Had I attended UCLA, I could have transferred into Communications Studies my junior year. It's probable my best friend and I would have even more great stories to share beyond those we still dredge up from high school. But it's just as likely we'd have met fewer people because we were too comfortable and cliquey. It's especially likely that I'd have ended up well outside of tech, and the unique experience that is the Silicon Valley. Maybe I'd have ended up writing for the LA Times or joined MySpace or Mahalo - spending my unfair share of time on the Web in Southern California and not the Bay Area. But my mistake of entering a major unavailable to freshman entrants changed my life - pushing me in a direction I'm happy with and continue to be fulfilled by.

As Kevin writes in his own parallel story, the mistake in the short term may have been awkward and disappointing, but the long term benefits of this choice ended up probably being the best mistake I ever made. By the way, if you're not reading Kevin on his blog or on his Twitter stream, you should.

November 27, 2012

Real Valley Stories: Rejecting the Closed Envelope

Editor's Note: Part 8 in an irregular series of stories from my 13 years in Silicon Valley. Part 7 talked about the leveraging your assets to get your way. This time, a real example of knowing when you're undervalued, and how to get what you deserve.

Not every Silicon Valley company has a smooth trajectory, and neither does the average career. Startups fail and career paths stall. You can run into bosses that don't get you, miss promotions, or find yourself excelling as a rare star at a company that simply isn't going anywhere. Fairy tale stories are often just that - fairy tales. In the real world, you need to be executing on what you've been asked, but constantly assessing your place, if you are rightly fit, or on a path to what you want to achieve.

Being a long-time employee for most of the last decade at a startup that went through many funding rounds and saw a practical carousel door in the VPs and CEO office, it probably comes as no surprise that I accrued a solid amount of company history and irreplaceable knowledge, but had to continuously reprove myself to new people who had just joined. Sometimes, the convincing was easy, through consistent work, but other times, it seemed nearly impossible, as if we were two people speaking a completely different language.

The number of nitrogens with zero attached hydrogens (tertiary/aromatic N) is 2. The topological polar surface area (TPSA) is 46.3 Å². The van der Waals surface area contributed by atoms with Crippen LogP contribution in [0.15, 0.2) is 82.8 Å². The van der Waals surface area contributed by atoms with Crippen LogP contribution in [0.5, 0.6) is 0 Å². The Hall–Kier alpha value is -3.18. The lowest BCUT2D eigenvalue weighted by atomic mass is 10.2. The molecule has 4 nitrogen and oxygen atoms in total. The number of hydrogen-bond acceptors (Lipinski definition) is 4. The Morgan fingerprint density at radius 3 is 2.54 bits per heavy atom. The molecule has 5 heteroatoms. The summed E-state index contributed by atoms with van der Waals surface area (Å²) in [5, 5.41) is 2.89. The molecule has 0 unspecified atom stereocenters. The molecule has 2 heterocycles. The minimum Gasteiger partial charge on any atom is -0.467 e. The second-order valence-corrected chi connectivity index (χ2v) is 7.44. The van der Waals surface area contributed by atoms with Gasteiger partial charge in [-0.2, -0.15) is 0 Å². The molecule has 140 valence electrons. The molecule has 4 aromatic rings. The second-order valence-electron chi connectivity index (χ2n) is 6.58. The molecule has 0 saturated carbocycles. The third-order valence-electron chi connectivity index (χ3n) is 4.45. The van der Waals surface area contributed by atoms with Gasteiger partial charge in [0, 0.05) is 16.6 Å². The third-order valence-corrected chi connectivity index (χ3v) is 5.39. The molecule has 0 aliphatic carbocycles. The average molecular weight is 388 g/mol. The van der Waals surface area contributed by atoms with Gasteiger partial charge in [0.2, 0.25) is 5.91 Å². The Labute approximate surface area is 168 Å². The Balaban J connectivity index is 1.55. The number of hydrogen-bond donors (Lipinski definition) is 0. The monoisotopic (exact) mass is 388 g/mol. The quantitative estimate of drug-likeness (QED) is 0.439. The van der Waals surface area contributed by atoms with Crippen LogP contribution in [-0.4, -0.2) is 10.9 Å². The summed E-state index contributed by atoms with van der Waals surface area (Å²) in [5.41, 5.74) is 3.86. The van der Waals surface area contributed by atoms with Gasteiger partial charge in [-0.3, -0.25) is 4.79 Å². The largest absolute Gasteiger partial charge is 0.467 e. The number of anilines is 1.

If explaining one's work product or role in a shifting company was hard, it was equally challenging to assess if an employee was compensated appropriately relative to their peers, if promotions had regularly taken place, and if one's stock options were valuable or worthless, depending when they came into the company, what round of funding we were aiming for at the time, or how well they had negotiated coming in the door.

After one recapitalization round, which had essentially wiped out our existing shareholders and started over, I found myself in a meeting with our VP of Marketing, talking about my job performance and how the company planned to reissue options to employees so we weren't completely underwater, having watched our existing stock reverse split to hell. As he tried to put me at ease that I was being taken care of, he reached forward, past his computer monitor, to a stack of white envelopes, the top of which had my name on it.

Inside the envelope, presumably, was the latest stock option grant - a new gift of shares in the company, which, once again, would maybe be worth something if we went public or were purchased, but were just as likely to expire worthless, as all the others had. As he lifted my envelope up and tried to give it to me, I interrupted and said, in a rare point of clarity, that I didn't want it, and no matter what it said, it wasn't what I deserved.

This startled him a bit, and I explained that I was familiar with how stock options were allocated, with the CEO and board of directors taking their share after the VCs had their stake, followed by the senior management team, the VPs, the Directors, and eventually, the working stiffs like me. I knew that my previous humility and hard work had set me up to get screwed, again, because I hadn't fought harder for a bigger title and all the rewards that came with it, from salary to stock.